The D2 (the ‘route des Châteaux’) is possibly the most famous road in the Bordeaux region,driving up the D2 is like driving through a wine list. Passing one grand example of architecture after another, the road sweeps through the famous appellations of Médoc, Margaux, Saint Julien, Pauillac and Saint Estèphe. And most of these have great roadside restaurants.
Travelling from south to north leaving Bordeaux:
Le Lion d’Or is as typical a local bistro as you can get. The ‘Patron’ is a fervent defender of local cuisine and a dedicated ‘chasseur,’ so game features plentifully on the menu in season. Throughout the rest of the year, local specialties include confit of duck, local asparagus and artichokes. Surprisingly, the wine list is petite. This is because the dining locals are winemakers with their own wine lockers that line the dining room. You can admire fabulous wines guarded by lock and key, which only the owners hold! To compensate, bring your own bottle but only if it is ‘rouge’. Should you want a glass of white or rosé, order it from the house list.
Heading north, continue to Saint Julien and stop at the eponymous restaurant. In the summer the terrace is delightful and in the evening the chef will stoke the grill with vine clippings to prepare the steaks and duck breasts. They also have the best dessert buffet in the region.
Just before arriving in Pauillac, take a break in Bages and on the left is the 2-star Michelin hotel and Restaurant Cordeillan Bages , plus a vineyard. The innovative chef Thierry Marx creates modern interpretations of local products and the experience is a mix of dining and entertainment. He is a staunch defender of the local culinary traditions and has been instrumental in preserving the local milk-fed lamb ‘l’agneau de Pauillac.’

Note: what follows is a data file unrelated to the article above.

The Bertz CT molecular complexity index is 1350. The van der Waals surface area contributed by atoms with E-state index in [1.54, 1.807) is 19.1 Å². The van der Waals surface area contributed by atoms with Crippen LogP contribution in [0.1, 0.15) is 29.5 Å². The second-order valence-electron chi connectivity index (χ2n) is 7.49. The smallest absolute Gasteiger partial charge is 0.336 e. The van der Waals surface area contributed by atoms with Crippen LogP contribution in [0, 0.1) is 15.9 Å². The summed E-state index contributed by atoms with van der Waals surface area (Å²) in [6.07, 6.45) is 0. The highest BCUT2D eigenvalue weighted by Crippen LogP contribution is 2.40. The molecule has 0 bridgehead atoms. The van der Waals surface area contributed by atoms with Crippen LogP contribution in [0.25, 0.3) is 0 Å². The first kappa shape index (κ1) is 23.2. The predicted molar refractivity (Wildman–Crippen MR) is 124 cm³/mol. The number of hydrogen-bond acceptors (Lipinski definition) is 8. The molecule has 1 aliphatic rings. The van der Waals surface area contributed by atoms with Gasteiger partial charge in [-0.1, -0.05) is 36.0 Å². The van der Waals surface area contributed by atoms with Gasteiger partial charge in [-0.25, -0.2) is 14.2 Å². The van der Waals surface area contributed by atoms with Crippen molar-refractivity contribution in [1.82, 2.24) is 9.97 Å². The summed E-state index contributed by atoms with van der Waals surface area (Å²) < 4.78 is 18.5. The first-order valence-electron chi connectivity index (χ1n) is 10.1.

For a more modern take, go back to Bordeaux on the only other main road in the Médoc, the D1. Still on the left bank but south of Bordeaux city in the Pessac Léognan appellation, pause amongst the classified growths in the village of Martillac at Le Pistou , a relaxed local bistro just opposite the church.
Carry on further south to the village of Sauternes where you can dine on the terrace of Le Saprien overlooking the vines and enjoy a menu carefully designed to match with the luscious sweet white wines of this appellation.
The view from the terrace of ‘Le Saprien’
over the vines of Château Guiraud
On the right bank over towards Saint Emilion, take the ND936 from Bordeaux towards Bergerac and turn left towards Saint Germain de Puch where you can have lunch or dinner at l’Atmosphère
, which offers everything from pizza to high-end local specialties such as artichoke and foie gras salad.
Once in Saint Emilion there is only one street to drive through. Half way up Rue Guadet, stop on the left at Chai Pascal for a light lunch with an interesting selection of wines by the glass.
Further up the same street on the right is Essentielle , owned by Jean-Luc Thunevin. This wine bar offers some of the most hard to find wines of the region by the glass accompanied by artisan cheeses and ‘charcuterie’.